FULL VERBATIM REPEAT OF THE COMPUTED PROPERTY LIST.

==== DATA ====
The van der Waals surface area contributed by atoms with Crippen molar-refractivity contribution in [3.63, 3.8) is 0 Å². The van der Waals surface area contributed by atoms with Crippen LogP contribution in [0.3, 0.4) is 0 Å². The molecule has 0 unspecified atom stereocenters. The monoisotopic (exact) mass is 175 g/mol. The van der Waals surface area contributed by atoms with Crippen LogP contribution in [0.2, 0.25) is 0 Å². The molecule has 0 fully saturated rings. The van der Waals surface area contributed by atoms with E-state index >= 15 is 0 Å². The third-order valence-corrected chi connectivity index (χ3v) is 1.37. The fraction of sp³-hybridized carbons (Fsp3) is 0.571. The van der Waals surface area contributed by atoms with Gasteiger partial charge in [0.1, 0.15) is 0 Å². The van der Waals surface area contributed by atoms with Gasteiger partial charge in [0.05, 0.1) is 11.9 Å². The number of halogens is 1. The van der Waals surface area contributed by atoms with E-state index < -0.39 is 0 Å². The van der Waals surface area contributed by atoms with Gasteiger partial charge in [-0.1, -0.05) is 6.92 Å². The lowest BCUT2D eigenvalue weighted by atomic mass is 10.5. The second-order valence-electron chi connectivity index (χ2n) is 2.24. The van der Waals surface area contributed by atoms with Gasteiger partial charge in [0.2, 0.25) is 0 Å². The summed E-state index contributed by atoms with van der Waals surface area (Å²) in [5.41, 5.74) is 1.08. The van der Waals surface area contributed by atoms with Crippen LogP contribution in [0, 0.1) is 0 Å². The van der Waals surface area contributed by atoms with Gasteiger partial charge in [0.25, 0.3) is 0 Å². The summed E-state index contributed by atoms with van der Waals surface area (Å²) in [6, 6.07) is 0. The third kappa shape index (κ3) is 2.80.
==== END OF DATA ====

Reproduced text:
The van der Waals surface area contributed by atoms with Crippen molar-refractivity contribution in [3.63, 3.8) is 0 Å². The van der Waals surface area contributed by atoms with Crippen LogP contribution in [0.3, 0.4) is 0 Å². The molecule has 0 unspecified atom stereocenters. The monoisotopic (exact) mass is 175 g/mol. The van der Waals surface area contributed by atoms with Crippen LogP contribution in [0.2, 0.25) is 0 Å². The molecule has 0 fully saturated rings. The van der Waals surface area contributed by atoms with E-state index >= 15 is 0 Å². The third-order valence-corrected chi connectivity index (χ3v) is 1.37. The fraction of sp³-hybridized carbons (Fsp3) is 0.571. The van der Waals surface area contributed by atoms with Gasteiger partial charge in [0.1, 0.15) is 0 Å². The van der Waals surface area contributed by atoms with Gasteiger partial charge in [0.05, 0.1) is 11.9 Å². The number of halogens is 1. The van der Waals surface area contributed by atoms with E-state index < -0.39 is 0 Å². The van der Waals surface area contributed by atoms with Gasteiger partial charge in [-0.1, -0.05) is 6.92 Å². The lowest BCUT2D eigenvalue weighted by atomic mass is 10.5. The second-order valence-electron chi connectivity index (χ2n) is 2.24. The van der Waals surface area contributed by atoms with Gasteiger partial charge in [0.2, 0.25) is 0 Å². The summed E-state index contributed by atoms with van der Waals surface area (Å²) in [5.41, 5.74) is 1.08. The van der Waals surface area contributed by atoms with Crippen LogP contribution in [0, 0.1) is 0 Å². The van der Waals surface area contributed by atoms with Gasteiger partial charge in [0.25, 0.3) is 0 Å². The summed E-state index contributed by atoms with van der Waals surface area (Å²) in [6, 6.07) is 0. The third kappa shape index (κ3) is 2.80.